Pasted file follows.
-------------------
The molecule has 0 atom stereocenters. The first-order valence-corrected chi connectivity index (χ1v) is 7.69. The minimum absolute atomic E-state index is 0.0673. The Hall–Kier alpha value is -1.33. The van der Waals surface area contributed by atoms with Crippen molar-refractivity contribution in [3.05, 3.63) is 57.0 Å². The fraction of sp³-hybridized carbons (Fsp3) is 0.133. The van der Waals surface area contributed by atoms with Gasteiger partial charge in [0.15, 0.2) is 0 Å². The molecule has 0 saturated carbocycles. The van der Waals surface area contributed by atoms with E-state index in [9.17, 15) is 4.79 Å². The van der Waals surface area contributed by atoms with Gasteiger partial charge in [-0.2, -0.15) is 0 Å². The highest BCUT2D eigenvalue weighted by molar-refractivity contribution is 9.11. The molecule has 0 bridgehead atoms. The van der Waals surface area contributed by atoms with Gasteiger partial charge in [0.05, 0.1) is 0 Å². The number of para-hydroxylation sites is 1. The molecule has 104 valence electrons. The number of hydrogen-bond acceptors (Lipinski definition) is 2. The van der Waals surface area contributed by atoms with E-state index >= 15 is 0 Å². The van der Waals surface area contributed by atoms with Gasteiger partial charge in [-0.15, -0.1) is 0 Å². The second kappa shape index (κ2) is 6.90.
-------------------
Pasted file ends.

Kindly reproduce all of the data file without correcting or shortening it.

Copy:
The molecule has 0 atom stereocenters. The first-order valence-corrected chi connectivity index (χ1v) is 7.69. The minimum absolute atomic E-state index is 0.0673. The Hall–Kier alpha value is -1.33. The van der Waals surface area contributed by atoms with Crippen molar-refractivity contribution in [3.05, 3.63) is 57.0 Å². The fraction of sp³-hybridized carbons (Fsp3) is 0.133. The van der Waals surface area contributed by atoms with Gasteiger partial charge in [0.15, 0.2) is 0 Å². The molecule has 0 saturated carbocycles. The van der Waals surface area contributed by atoms with E-state index in [9.17, 15) is 4.79 Å². The van der Waals surface area contributed by atoms with Gasteiger partial charge in [-0.2, -0.15) is 0 Å². The highest BCUT2D eigenvalue weighted by molar-refractivity contribution is 9.11. The molecule has 0 bridgehead atoms. The van der Waals surface area contributed by atoms with Gasteiger partial charge in [0.05, 0.1) is 0 Å². The number of para-hydroxylation sites is 1. The molecule has 104 valence electrons. The number of hydrogen-bond acceptors (Lipinski definition) is 2. The van der Waals surface area contributed by atoms with E-state index >= 15 is 0 Å². The van der Waals surface area contributed by atoms with Gasteiger partial charge in [-0.15, -0.1) is 0 Å². The second kappa shape index (κ2) is 6.90.